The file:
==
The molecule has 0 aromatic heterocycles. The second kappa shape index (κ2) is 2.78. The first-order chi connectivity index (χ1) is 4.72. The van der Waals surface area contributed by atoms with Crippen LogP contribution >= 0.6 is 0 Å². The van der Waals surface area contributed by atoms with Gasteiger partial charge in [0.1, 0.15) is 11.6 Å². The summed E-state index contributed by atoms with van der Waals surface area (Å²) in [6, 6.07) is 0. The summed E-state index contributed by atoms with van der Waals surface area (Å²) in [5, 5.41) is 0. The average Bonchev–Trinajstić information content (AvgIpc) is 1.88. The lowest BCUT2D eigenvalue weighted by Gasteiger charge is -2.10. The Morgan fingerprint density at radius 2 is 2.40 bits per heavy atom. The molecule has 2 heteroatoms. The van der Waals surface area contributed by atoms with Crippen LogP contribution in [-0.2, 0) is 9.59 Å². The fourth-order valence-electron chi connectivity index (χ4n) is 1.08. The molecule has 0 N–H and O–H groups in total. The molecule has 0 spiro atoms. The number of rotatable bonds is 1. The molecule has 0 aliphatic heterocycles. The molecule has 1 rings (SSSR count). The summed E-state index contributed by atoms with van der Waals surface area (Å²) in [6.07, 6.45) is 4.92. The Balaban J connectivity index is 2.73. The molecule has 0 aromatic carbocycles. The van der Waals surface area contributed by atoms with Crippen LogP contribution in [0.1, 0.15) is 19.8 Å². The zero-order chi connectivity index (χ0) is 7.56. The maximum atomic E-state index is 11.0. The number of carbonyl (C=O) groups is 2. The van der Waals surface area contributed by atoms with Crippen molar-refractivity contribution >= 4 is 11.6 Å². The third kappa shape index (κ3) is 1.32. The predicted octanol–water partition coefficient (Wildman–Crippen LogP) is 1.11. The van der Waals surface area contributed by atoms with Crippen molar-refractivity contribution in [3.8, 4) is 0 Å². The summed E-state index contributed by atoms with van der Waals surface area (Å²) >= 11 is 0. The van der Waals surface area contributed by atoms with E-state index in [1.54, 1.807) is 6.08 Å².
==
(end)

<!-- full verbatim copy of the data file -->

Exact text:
The molecule has 0 aromatic heterocycles. The second kappa shape index (κ2) is 2.78. The first-order chi connectivity index (χ1) is 4.72. The van der Waals surface area contributed by atoms with Crippen LogP contribution >= 0.6 is 0 Å². The van der Waals surface area contributed by atoms with Gasteiger partial charge in [0.1, 0.15) is 11.6 Å². The summed E-state index contributed by atoms with van der Waals surface area (Å²) in [6, 6.07) is 0. The summed E-state index contributed by atoms with van der Waals surface area (Å²) in [5, 5.41) is 0. The average Bonchev–Trinajstić information content (AvgIpc) is 1.88. The lowest BCUT2D eigenvalue weighted by Gasteiger charge is -2.10. The Morgan fingerprint density at radius 2 is 2.40 bits per heavy atom. The molecule has 2 heteroatoms. The van der Waals surface area contributed by atoms with Crippen LogP contribution in [-0.2, 0) is 9.59 Å². The fourth-order valence-electron chi connectivity index (χ4n) is 1.08. The molecule has 0 N–H and O–H groups in total. The molecule has 0 spiro atoms. The number of rotatable bonds is 1. The molecule has 0 aliphatic heterocycles. The molecule has 1 rings (SSSR count). The summed E-state index contributed by atoms with van der Waals surface area (Å²) in [6.07, 6.45) is 4.92. The Balaban J connectivity index is 2.73. The molecule has 0 aromatic carbocycles. The van der Waals surface area contributed by atoms with Crippen LogP contribution in [0.1, 0.15) is 19.8 Å². The zero-order chi connectivity index (χ0) is 7.56. The maximum atomic E-state index is 11.0. The number of carbonyl (C=O) groups is 2. The van der Waals surface area contributed by atoms with Crippen molar-refractivity contribution >= 4 is 11.6 Å². The third kappa shape index (κ3) is 1.32. The predicted octanol–water partition coefficient (Wildman–Crippen LogP) is 1.11. The van der Waals surface area contributed by atoms with Crippen molar-refractivity contribution in [3.8, 4) is 0 Å². The summed E-state index contributed by atoms with van der Waals surface area (Å²) >= 11 is 0. The van der Waals surface area contributed by atoms with E-state index in [1.54, 1.807) is 6.08 Å².